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  • Rose Judson

Rant: On Men Over 35 Who Want to Have Children Someday



I've now had four conversations with men on dating apps end like this:


Him (Aged 37-45): Oh, you have a kid?

Me: Yes, it's there in my profile.

Him: haha, well, I might want kids someday, I'm not sure.

Me: I know I don't want any more.

Him: Oh. Well, nice talking to you, then.


The logic here seems to be that I'm not dateable (it says in my profiles that I'm not looking for a long-term relationship at this point, by the way) unless I am also willing to hypothetically be a receptacle for the children this man may or may not want "someday".


I don't really mind the rejection as such. I mind the "someday". When is "someday" to a man over the age of 35? When he's 40? 45? One of these men was 44-- will "someday" arrive when he's 50?


Gentlemen, some real talk.


Charlie Chaplin, Mick Jagger, and Donald Trump notwithstanding, when you're around my age the window for you to have children is closing. Not just because women of your own age are reaching the end of peak fertility, but because your own semen are starting to degrade genetically, as a 2014 meta-analysis shows:


"Older males contribute to increased risk of obstetric complications, miscarriage, and offspring disorders such as autism, Down syndrome, epilepsy, and schizophrenia. In addition, increasing male age may be an overlooked component of couple infertility, leading to our increased use and dependency on fertility treatments, such as IVF."

Also, do you even know whether you have enough of them? Sperm counts in Western men have dropped by 60% since the 1970s, and while the median levels haven't yet left the range considered fertile, there's no consensus as to what is causing that decline (beyond "chemicals used in commerce"), so it's probably going to carry on. Whacked in the junk more than once? Had mumps after the age of about 11, or chlamydia any time? Your odds of being sub-fertile or even sterile are much higher.


If "someday" arrives for you after the age of 40, no matter how much younger your partner is, you could have trouble. And the woman who committed to you in part because she thought you'd be a good dad is now faced with the prospect of having IVF, with its hormone injections, surgical procedures and surprisingly low success rates, as a solution to YOUR health condition.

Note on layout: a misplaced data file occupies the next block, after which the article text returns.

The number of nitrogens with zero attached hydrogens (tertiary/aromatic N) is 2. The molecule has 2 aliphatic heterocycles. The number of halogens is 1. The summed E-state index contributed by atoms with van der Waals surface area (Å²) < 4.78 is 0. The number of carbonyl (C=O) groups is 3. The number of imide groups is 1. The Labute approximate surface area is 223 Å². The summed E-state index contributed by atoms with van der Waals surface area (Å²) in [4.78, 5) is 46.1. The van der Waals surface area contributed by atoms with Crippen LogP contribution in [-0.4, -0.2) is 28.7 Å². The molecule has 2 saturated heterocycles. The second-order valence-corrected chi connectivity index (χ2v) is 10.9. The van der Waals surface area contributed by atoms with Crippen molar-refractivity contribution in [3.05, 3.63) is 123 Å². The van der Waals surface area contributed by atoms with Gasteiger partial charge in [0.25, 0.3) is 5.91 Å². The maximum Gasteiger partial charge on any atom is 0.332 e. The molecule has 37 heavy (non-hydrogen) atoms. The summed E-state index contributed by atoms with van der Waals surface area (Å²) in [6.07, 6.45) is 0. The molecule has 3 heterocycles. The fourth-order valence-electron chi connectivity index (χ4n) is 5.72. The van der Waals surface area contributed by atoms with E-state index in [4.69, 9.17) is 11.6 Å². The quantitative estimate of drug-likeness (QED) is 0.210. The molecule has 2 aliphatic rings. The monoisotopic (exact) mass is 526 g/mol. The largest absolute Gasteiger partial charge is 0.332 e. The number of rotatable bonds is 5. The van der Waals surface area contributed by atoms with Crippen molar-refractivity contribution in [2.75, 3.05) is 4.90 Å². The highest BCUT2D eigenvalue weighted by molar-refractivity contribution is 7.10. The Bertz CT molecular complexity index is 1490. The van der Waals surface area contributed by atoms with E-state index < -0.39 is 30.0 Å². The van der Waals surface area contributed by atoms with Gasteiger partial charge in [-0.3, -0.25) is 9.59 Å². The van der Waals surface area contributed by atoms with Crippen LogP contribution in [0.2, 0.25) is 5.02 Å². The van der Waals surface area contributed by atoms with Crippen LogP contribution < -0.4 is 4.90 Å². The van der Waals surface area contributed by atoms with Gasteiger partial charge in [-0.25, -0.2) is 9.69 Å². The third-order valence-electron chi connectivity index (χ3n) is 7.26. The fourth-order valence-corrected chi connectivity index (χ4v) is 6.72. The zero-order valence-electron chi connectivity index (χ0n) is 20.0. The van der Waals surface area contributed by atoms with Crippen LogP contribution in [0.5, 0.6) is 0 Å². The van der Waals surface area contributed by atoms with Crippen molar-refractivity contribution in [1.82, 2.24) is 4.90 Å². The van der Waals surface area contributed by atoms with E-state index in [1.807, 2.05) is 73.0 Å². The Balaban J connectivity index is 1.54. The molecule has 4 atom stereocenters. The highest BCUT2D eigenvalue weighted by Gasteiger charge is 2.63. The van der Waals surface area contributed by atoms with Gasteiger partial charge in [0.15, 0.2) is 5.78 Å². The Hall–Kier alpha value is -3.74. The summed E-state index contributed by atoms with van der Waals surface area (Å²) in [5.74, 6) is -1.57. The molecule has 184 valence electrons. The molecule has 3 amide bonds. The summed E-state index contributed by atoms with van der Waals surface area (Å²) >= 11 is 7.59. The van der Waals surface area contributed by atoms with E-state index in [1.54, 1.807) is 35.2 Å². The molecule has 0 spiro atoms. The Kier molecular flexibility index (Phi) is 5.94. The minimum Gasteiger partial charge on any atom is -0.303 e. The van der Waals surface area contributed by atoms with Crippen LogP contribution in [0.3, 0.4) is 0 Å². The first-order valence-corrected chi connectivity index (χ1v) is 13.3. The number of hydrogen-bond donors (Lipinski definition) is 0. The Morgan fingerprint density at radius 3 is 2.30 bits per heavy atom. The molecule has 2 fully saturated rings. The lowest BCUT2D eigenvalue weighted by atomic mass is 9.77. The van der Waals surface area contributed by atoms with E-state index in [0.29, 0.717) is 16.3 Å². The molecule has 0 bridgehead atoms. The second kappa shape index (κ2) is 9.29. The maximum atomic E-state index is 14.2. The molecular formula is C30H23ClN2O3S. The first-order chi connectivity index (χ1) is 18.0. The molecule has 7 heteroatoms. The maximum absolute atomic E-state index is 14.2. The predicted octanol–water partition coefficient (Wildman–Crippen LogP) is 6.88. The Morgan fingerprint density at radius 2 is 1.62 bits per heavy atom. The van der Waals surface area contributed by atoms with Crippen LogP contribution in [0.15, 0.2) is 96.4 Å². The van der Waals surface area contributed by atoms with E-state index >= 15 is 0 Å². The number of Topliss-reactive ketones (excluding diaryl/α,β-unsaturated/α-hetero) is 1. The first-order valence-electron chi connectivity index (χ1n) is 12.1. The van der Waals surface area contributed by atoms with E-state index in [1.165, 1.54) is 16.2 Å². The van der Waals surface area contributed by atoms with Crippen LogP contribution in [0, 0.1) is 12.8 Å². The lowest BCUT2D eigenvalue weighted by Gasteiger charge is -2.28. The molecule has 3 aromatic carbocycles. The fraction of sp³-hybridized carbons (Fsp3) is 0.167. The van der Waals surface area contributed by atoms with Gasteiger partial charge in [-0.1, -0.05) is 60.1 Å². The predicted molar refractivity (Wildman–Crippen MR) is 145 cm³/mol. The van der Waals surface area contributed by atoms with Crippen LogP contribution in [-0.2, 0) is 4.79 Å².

The remarkable thing about ART (assisted reproductive technology) is that even when it’s the male problem, it’s the female that has to undergo treatment. What sort of equality is that?”

Many women I know who were still unmarried after age 30 had fertility check-ups to see if they had sufficient ovarian reserve and/or quality to start a family if they met the right man within the next few years. Some even have frozen eggs in storage. You men, while you dither about waiting for "someday" to happen (you're so dreamy and romantic, you silly unrealistic things), are never even bothered to worry about whether you're producing quality material. You just assume your dicks are magic.


If you maybe, possibly want kids "someday" and you're over 35 years old, take a page from the women your own age and pay to have a fertility check-up (yes, pay-- how much money have the women you know paid over the decades to maintain birth control prescriptions in part to ensure your pleasure during underwhelming sex?). That way, if there is a problem, you have time to absorb the ramifications of it while you're still single: How does this impact your perception of your own masculinity? What will your own parents think or feel? Should you save for adoption or fertility treatment? Do you still want to be a father? What kind of father would you actually be, and what kind of partner to a woman?


And when at last Miss Someday arrives (and magically eradicates your carefully nurtured decades-long fear of commitment--sorry, different rant), you can inform her that there May Be Issues Ahead when it comes to starting a family, and work through that together as a couple.


It is LITERALLY the least you could do. Grow up.


Signed,

Formerly Miss "Someday"

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